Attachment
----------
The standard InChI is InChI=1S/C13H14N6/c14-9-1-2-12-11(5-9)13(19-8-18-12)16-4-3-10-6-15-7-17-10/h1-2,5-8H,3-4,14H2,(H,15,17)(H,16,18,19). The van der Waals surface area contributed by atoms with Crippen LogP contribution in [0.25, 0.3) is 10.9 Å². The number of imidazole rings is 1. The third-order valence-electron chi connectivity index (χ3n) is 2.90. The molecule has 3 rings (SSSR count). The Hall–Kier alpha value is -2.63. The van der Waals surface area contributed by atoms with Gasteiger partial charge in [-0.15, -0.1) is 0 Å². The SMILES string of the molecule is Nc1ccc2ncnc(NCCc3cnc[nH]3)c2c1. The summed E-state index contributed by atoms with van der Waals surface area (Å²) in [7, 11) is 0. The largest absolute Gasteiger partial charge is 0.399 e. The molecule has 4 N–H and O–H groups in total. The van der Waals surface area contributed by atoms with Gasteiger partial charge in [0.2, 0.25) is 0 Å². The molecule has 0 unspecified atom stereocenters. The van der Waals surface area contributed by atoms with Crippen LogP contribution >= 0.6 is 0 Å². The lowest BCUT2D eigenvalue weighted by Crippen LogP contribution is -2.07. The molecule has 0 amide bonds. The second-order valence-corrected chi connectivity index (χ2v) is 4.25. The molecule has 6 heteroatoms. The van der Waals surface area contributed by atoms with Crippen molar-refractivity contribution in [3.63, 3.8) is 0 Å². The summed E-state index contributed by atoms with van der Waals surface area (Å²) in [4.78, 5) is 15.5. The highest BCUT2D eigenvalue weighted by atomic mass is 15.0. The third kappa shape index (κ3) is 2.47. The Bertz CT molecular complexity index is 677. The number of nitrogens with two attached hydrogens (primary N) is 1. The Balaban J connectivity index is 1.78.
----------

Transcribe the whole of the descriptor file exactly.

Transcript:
The standard InChI is InChI=1S/C13H14N6/c14-9-1-2-12-11(5-9)13(19-8-18-12)16-4-3-10-6-15-7-17-10/h1-2,5-8H,3-4,14H2,(H,15,17)(H,16,18,19). The van der Waals surface area contributed by atoms with Crippen LogP contribution in [0.25, 0.3) is 10.9 Å². The number of imidazole rings is 1. The third-order valence-electron chi connectivity index (χ3n) is 2.90. The molecule has 3 rings (SSSR count). The Hall–Kier alpha value is -2.63. The van der Waals surface area contributed by atoms with Gasteiger partial charge in [-0.15, -0.1) is 0 Å². The SMILES string of the molecule is Nc1ccc2ncnc(NCCc3cnc[nH]3)c2c1. The summed E-state index contributed by atoms with van der Waals surface area (Å²) in [7, 11) is 0. The largest absolute Gasteiger partial charge is 0.399 e. The molecule has 4 N–H and O–H groups in total. The van der Waals surface area contributed by atoms with Gasteiger partial charge in [0.2, 0.25) is 0 Å². The molecule has 0 unspecified atom stereocenters. The van der Waals surface area contributed by atoms with Crippen LogP contribution >= 0.6 is 0 Å². The lowest BCUT2D eigenvalue weighted by Crippen LogP contribution is -2.07. The molecule has 0 amide bonds. The second-order valence-corrected chi connectivity index (χ2v) is 4.25. The molecule has 6 heteroatoms. The van der Waals surface area contributed by atoms with Crippen molar-refractivity contribution in [3.63, 3.8) is 0 Å². The summed E-state index contributed by atoms with van der Waals surface area (Å²) in [4.78, 5) is 15.5. The highest BCUT2D eigenvalue weighted by atomic mass is 15.0. The third kappa shape index (κ3) is 2.47. The Bertz CT molecular complexity index is 677. The number of nitrogens with two attached hydrogens (primary N) is 1. The Balaban J connectivity index is 1.78.